Tuesday, 11 May 2010

The Scraper Is Going Home!

Aboard S.S. 'Empire Rapier'    -   Saturday, April 12th, 1947.

I am snatching a few moments to write this after dinner, which looked like it was meant to be a half-way mark between the food of the last six weeks and that to which we are returning.

Everything about this voyage is smoother and slicker than the last. The boat is faster and the weather is as different from the snow and gales of six weeks ago as possible. There is a pretty stiff wind blowing, but the sun is shining gaily and the sea is quite warm, and, above all, the table stays still.

We have a wide, curving wake of pure, milky foam and nothing seems to impede the almost visible purposefulness of the ship. The sky is unclouded and the visibility excellent. There is no ice floating about.  Instead, we got stuck on a sandbank for two hours during the night.

Psychologically speaking, one of the most interesting symptoms of our homeward sickness - and a sign more finite than the voyage that we have left Germany - is the sudden generosity of the band. We were issued with forty cigarettes each this morning, and since then I have accepted five from other lads - more than I have been offered in the last three weeks! I suppose that it's natural enough, but I have smoked far too may cigarettes already.

Most of the blokes aboard are grouphappy, or else going on leave, but there is no air of gaiety, that air that seems to be so obvious to lady journalists. We are just going to England, that's all, because the ship happens to be going there.

A bloke two bunks away is torturing a mouthorgan, and, incidentally, me.  Smoking is prohibited down here; every soldier in sight has a lighted fag in his mouth. The ship is trembling with unspeakable and unnecessary emotion.

Memo to self: must decide what articles to declare, and what story to tell if found out.


ENGLAND!  -  Sunday, April 13th, 1947

"Oh to be in England, etc ".
I have said that several times lately and even after only six weeks of exile, England holds something that is more than just a welcome.

I am sitting in the shabby carriage of a slow train, looking through the dirty windows at the furtive smoke insinuating its pollution into the fresh fields' laughter.

And yet it is not as slow, and the seats are softer, and the fields yet smile, and even the smoke breathes purpose more than there.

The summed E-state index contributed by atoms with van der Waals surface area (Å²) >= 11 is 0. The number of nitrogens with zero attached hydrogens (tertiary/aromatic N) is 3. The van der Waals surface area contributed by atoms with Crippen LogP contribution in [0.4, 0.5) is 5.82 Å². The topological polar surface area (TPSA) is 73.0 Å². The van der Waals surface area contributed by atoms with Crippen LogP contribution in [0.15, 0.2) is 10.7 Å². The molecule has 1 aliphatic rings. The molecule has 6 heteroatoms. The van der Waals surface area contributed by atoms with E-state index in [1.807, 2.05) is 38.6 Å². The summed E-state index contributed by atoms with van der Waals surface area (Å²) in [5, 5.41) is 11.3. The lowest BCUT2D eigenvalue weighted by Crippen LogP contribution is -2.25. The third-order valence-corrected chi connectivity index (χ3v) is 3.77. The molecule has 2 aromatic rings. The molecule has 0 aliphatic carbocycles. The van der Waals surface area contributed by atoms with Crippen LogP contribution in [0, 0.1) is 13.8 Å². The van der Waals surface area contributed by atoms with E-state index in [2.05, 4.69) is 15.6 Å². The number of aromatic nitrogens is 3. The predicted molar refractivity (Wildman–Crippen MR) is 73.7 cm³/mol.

The squat, smoky houses by the way are squalid and sullen in the sun.
And yet they do not cringe in the air, and there are not acres of devastation and despair as there have been there.

Doncaster. The sun is bright, and Spring seems to have kissed our return, and laid her benediction upon us. The ground, cindery, is strewn with litter between the rails. Scraps of paper, dog ends, orange peel, the rails have rusty sides and careworn hypnotic faces. A pile of deserted mailbags lies disconsolately on platform five, oozing melancholy.

This is England, we are home, and it is in no sense bitterly, but a conscious knowing of the land, and yet loving.

We docked at eleven thirty last night and at eight this morning we joined the tail of the queue before the customs shed, growing steadily more and more apprehensive.

We arrived at the head of the queue.

"Any spirits. cameras, binoculars, or watches?" said the man.
"No", we said.

He looked at us.

"Oh", he said, "Band, eh? Go straight through" and doubtless added "too dumb to smuggle", under his breath.

The train was waiting by the quayside. We got aboard and waited; the train moved a few hundred yards and stopped. We waited.

Now going through the yards at Doncaster, I have made up my winnings at solo to one pound in English money. The sun is shining courageously on the page, but I cannot find a really comfortable writing position.

Roll On. Bloody Roll On.


There is just one short instalment to come before the Scraper reaches his destination and therefore the end of this diary. I will post this tomorrow.


  1. ;-( Going to miss these missives. He writes with such humor and brings to daylight that long ago history.

  2. Hello,
    as promised I have posted my latest Trillium grandiflora pictures including more information
    on my Guildwood Village blog:
    It was cloudy today and the colours of my pictures are not as bright.

  3. This is so interesting and worthwhile, Friko!

    Aloha from Hawaii

    Comfort Spiral


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